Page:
Prince William and Kate Middleton are about to embark on a whirlwind visit to Canada, visiting seven cities in nine days.
Upon arrival today in Ottawa, the newlyweds will head directly to Canada's National War Memorial for a wreath-laying ceremony.
Then they will travel to Rideau Hall, the official residence of Canada's governor general, David Johnston, where they will be welcomed by Prime Minister Stephen Harper with full military honors, including a 21-gun salute.
On Friday, Kate and William will be celebrating Canada's birthday, the same day William's mother, the late Princess Diana, would have turned 50.
The duke and duchess's plans for Canada Day, the official holiday marking the formation of Canada into a single country, includes attending a citizenship ceremony and a parade on Parliament Hill, the public grounds of Canada's parliament buildings.
The royals are scheduled to arrive in the French-speaking province of Canada on Saturday, July 2, flying into Montreal and traveling to Quebec City on an overnight cruise ship.
In Montreal, they are to attend a tree-planting ceremony, meet with veterans and their families, visit the largest maternity center in Canada and attend a cooking workshop at a tourism and hotel institute.
They will arrive in Quebec City the next morning, joining the crew of the HMCS Montreal in Sunday worship. Afterward, they are scheduled to visit an organization that caters to street youths, attend a military ceremony and join in the 375th-year celebration of the city of Levis.
On July 4, the royal couple is scheduled to arrive on Prince Edward Island.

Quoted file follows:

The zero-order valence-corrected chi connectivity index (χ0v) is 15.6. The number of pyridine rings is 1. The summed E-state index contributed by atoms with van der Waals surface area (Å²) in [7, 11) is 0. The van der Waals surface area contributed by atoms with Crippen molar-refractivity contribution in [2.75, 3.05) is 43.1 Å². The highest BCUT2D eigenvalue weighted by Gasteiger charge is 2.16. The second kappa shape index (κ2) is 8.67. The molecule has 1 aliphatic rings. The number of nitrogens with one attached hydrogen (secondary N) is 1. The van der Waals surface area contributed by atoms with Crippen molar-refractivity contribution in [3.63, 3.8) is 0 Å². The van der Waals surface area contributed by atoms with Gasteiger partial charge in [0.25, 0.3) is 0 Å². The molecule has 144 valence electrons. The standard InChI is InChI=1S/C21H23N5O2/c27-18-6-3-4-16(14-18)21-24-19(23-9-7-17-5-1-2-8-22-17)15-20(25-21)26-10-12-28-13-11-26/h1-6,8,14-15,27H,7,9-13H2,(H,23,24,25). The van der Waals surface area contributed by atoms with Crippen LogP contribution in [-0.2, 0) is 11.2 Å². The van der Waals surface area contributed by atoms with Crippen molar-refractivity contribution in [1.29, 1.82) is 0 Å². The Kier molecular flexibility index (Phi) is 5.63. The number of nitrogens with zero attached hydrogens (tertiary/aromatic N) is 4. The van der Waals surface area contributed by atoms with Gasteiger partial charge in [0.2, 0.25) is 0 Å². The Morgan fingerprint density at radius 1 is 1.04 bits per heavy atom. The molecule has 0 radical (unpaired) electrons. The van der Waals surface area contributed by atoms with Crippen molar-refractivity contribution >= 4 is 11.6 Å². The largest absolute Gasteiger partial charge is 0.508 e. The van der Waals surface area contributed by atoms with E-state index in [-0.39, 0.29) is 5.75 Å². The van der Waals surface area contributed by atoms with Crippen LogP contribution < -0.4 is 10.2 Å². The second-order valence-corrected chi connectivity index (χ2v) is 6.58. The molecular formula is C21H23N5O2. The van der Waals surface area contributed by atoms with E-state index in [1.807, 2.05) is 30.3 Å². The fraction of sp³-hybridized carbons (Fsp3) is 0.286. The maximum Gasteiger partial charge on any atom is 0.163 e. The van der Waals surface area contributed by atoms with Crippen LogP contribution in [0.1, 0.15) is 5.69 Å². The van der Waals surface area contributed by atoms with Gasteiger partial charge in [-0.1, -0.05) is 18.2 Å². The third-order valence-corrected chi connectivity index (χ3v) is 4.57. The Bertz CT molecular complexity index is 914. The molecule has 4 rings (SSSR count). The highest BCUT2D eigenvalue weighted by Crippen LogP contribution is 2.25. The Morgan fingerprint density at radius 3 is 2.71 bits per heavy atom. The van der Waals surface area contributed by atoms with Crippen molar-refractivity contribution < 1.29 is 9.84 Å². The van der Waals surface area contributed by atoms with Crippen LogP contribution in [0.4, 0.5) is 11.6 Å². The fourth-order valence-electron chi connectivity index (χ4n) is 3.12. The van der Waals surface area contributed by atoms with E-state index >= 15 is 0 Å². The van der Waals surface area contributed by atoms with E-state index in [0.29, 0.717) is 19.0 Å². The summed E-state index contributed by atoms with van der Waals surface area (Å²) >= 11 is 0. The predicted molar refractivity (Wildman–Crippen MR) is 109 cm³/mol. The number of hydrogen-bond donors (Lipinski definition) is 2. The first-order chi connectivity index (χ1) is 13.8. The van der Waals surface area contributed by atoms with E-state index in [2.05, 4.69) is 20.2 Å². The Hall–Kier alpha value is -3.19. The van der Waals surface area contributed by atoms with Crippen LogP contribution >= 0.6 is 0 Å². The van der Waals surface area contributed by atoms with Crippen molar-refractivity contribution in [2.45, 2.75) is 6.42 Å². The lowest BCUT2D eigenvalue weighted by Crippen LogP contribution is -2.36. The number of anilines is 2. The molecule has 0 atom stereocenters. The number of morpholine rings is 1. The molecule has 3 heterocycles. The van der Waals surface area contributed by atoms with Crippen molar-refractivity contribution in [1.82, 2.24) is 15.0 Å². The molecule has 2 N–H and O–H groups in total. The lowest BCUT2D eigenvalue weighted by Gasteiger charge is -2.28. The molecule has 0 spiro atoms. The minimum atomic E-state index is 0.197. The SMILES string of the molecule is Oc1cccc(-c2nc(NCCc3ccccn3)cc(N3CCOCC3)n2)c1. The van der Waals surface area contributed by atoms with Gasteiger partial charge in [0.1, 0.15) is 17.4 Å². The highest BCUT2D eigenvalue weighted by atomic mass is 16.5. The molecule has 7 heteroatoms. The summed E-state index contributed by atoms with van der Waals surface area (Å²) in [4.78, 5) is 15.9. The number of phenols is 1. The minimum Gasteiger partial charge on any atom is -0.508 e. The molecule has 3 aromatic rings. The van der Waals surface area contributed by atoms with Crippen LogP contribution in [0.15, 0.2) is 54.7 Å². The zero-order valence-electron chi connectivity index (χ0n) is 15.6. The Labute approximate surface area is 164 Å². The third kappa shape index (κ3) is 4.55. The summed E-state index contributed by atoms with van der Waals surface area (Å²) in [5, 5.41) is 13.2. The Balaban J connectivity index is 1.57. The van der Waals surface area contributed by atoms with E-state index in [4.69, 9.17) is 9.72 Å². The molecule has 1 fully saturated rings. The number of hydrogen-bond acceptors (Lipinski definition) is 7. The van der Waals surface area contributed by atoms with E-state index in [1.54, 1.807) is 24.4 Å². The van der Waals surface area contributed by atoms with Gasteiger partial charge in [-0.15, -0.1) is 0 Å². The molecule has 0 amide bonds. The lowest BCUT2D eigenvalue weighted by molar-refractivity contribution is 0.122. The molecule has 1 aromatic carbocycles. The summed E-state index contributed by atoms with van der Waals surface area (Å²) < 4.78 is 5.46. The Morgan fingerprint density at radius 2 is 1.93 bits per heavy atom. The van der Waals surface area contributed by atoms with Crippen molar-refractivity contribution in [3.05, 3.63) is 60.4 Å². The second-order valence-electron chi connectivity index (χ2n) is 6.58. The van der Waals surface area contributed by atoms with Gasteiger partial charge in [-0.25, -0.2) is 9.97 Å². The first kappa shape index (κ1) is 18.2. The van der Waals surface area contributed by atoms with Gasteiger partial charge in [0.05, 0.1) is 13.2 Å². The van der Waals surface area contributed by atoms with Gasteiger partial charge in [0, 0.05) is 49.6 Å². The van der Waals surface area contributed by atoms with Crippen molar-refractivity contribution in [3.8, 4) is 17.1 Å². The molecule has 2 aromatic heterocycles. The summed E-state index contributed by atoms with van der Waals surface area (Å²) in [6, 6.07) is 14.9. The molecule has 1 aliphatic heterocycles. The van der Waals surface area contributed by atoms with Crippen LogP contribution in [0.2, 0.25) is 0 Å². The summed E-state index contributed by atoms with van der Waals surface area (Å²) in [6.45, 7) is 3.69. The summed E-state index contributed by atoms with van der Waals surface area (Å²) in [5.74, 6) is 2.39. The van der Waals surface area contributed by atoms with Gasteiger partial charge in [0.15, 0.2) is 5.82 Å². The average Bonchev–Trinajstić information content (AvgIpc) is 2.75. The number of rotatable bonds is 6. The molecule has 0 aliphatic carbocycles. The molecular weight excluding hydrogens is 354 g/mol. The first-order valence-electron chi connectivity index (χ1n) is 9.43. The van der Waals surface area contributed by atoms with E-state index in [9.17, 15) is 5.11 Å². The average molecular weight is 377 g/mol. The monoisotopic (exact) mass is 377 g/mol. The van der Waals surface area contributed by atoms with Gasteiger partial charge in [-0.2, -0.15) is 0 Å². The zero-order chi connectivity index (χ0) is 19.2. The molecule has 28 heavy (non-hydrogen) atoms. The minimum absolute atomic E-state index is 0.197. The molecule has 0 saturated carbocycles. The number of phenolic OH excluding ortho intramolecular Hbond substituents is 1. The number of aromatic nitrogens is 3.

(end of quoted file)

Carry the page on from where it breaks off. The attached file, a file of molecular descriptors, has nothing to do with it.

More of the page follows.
It is also here where William, a member of the Royal Air Force's search and rescue force, is to participate in a training session for an emergency sea landing by the same Sea King helicopter he flies back home in Britain.
The royal highnesses will also learn about the island's aboriginal, Acadian and Celtic ancestry, as well as its culinary traditions by putting on aprons for a cooking demonstration.
The next stop on the duke and duchess's itinerary will be the uppermost reaches of Canada, the rugged Northwest Territories.
Arriving July 5, they are to meet with the region's aboriginal youth and leaders and take part in activities such as traditional drumming, dancing and canoeing.
The final stop in William and Kate's Canada tour, Calgary, will be their most down-home.
On July 7, the couple are to be greeted at the airport with white cowboy hats, a nod to the city's western hospitality. They will then head to the University of Calgary to learn about Canada's cutting-edge health research.
But the real fun takes place that evening, when the duke and duchess are scheduled to attend the Calgary Stampede, the world's largest rodeo and self-proclaimed "Greatest Outdoor Show on Earth"-- including a bull-riding demonstration and a chuckwagon race.
The next morning, they are to kick off the Calgary Stampede Parade, the second largest parade in the world, and travel in the motorcade.
That afternoon, the royals are scheduled to say farewell to Canada and hello to America.
It's Middleton's first visit to Canada; William has traveled there before. The trip will be closely followed by the media, with nearly 1,400 journalists accredited to cover the visit.
Canada is a member of the Commonwealth and Queen Elizabeth II, William's grandmother, is its head of state.